Since its 2017 debut, Ken Burns’s The Vietnam War has enthralled over 39 million viewers by painting an intimate and revealing portrait of history. In this online film class, learn how Ken captivates audiences with his ability to distill vast research and complex truths into compelling narratives. From first treatment to final edit, Ken teaches his documentary filmmaking techniques that “wake the dead” to bring their stories to life.


Students give MasterClass an average rating of 4.7 out of 5 stars.

This class reinforced some of the experiences I have already had interviewing subjects, such as eliciting usable responses, and positioning the camera to establish a proper eyeline. It also taught me to not rush my documentary film, but to search for the best footage available. It also provided some useful sources of archive material that I have already started to access.

Really far more interesting and inspiring than I expected. There is a passion for his craft that is truly inspiring.

Incredibly complete and full of details, this Masterclass is very complete and exhausting in a positive way than it compels you to start immediately to make documentary films! Awesome! Thank you, Ken Burns!

I took this class because I want to make a short documentary and wanted more of an inside scoop of how to go about it. My professor introduced me to Ken Burn's work and I was so impressed. I learned a lot from his masterclass and it will definitely help me when I start working on my film. I would highly recommend his class to other filmmakers out in the world.


Maram J.

I agree completely with the idea of having minimal crew and equipment. Most of my interviews are done that way and they work best.

Phil A.

Absolutely brilliant! The last segment of this lesson is just golden (sorry Ken, but that word was never more true here!). Best lesson, best segment in all of Masterclass right there. 40 years of sage wisdom there friends from the true master. As the old saying goes, it's the carpenter, not the tools.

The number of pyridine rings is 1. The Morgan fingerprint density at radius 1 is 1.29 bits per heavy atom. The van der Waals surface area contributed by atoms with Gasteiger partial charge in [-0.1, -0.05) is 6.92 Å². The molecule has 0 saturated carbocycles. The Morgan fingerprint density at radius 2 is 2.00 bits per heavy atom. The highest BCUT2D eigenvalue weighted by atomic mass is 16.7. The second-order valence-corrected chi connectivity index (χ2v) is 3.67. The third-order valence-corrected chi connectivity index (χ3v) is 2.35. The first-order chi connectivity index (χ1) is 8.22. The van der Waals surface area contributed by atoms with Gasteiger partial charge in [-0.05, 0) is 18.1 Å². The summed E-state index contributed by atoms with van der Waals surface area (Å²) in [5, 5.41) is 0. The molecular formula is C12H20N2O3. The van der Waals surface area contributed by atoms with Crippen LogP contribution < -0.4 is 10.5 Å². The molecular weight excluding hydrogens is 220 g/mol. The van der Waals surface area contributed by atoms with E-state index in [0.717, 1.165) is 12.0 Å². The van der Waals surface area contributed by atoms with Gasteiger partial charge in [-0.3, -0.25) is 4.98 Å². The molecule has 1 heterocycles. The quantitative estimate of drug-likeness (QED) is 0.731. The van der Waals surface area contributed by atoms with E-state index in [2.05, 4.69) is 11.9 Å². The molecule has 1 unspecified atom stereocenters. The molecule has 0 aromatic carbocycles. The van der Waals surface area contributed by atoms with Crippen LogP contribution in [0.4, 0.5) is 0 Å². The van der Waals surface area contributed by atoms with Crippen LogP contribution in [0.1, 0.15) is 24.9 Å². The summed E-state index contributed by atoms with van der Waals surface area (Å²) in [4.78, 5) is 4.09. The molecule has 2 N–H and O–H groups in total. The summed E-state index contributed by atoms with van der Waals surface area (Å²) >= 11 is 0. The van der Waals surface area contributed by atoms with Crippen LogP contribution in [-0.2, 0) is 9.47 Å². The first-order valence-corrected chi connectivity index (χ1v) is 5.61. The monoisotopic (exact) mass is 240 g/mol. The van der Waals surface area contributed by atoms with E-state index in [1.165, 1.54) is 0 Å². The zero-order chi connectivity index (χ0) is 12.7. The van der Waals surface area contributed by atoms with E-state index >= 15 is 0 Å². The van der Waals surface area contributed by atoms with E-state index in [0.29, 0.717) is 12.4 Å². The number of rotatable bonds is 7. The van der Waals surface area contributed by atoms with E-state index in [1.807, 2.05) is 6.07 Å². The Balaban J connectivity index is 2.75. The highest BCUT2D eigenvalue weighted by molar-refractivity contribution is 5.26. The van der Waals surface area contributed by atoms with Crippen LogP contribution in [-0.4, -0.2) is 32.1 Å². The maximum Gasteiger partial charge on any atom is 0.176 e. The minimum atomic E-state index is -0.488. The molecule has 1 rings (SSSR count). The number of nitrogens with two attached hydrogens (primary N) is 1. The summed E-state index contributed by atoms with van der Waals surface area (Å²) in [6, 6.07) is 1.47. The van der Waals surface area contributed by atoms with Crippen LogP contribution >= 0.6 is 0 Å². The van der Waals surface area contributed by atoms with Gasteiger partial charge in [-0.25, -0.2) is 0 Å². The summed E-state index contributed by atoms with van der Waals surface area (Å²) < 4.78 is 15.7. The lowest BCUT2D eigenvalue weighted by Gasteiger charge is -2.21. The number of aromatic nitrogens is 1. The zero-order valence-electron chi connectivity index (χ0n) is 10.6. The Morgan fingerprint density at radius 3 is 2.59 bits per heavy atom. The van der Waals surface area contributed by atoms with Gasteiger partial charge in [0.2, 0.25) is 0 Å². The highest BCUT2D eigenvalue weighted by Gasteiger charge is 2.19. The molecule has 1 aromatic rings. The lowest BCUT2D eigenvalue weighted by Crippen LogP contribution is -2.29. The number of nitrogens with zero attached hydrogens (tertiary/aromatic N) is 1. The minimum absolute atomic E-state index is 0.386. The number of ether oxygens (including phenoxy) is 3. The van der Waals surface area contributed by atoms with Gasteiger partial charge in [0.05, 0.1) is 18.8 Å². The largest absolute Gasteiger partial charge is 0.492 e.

Garrett W.

I'm a noob at all of this...have 12 interviews under my belt... We use 2 cams, a Zoom and boom, and 2 led lights. Seems to be working. I interview from just to the side of my close up cam so they aren't looking into the camera.

Stuart T.

When I am filming There is my Director L, who is the best, me on camera and a audio person. Or some times it is just L and me. One camera, 3 lights and one Zoom.

Nathan W.

I love cinematography. It's my favourite aspect of filmmaking. On my project that I plan to make this year, I will do my own camerawork (as well as direct, edit, etc.). It's great to here how Ken started out similarly to the way I will, doing some of his own cinematography. It's also helpful to see how he changed his style and improved each film he made.


I agree on minimal equipment and crew, always worked lightweight and minimalist myself, even in 35mm days. Amazing what can be done with a single camera, a few lights and a few good crew.


I keep on thinking the headlight on the steam locomotive at the beginning is a Lowell DP.

Meg N.

Very, very good; the notes on lighting were good and in the comments was a very good description of one solution for the lighting of photographs... someone mentioned "just scanning" and it would be good to get feedback on that.. I must say the pdf was better than usual, thank you for the diagrams. 3-D diagrams might also help, but 2-D is far better than none..

Shane T.

I love the mention at the end around small crews. I've been directing shoots for about 7 yrs and always trying to find ways to make it a small and lightweight set - although everyone remotely related to the project tries to show up on set or justify their presence. There was a refreshing truth to this moment in the chapter. Thanks to MC for keeping it in the edit, too.

Anastasia E.

Hi, Everyone! Is anyone in Houston, TX ? I am in preparation / research for my first documentary, do not mind have some help.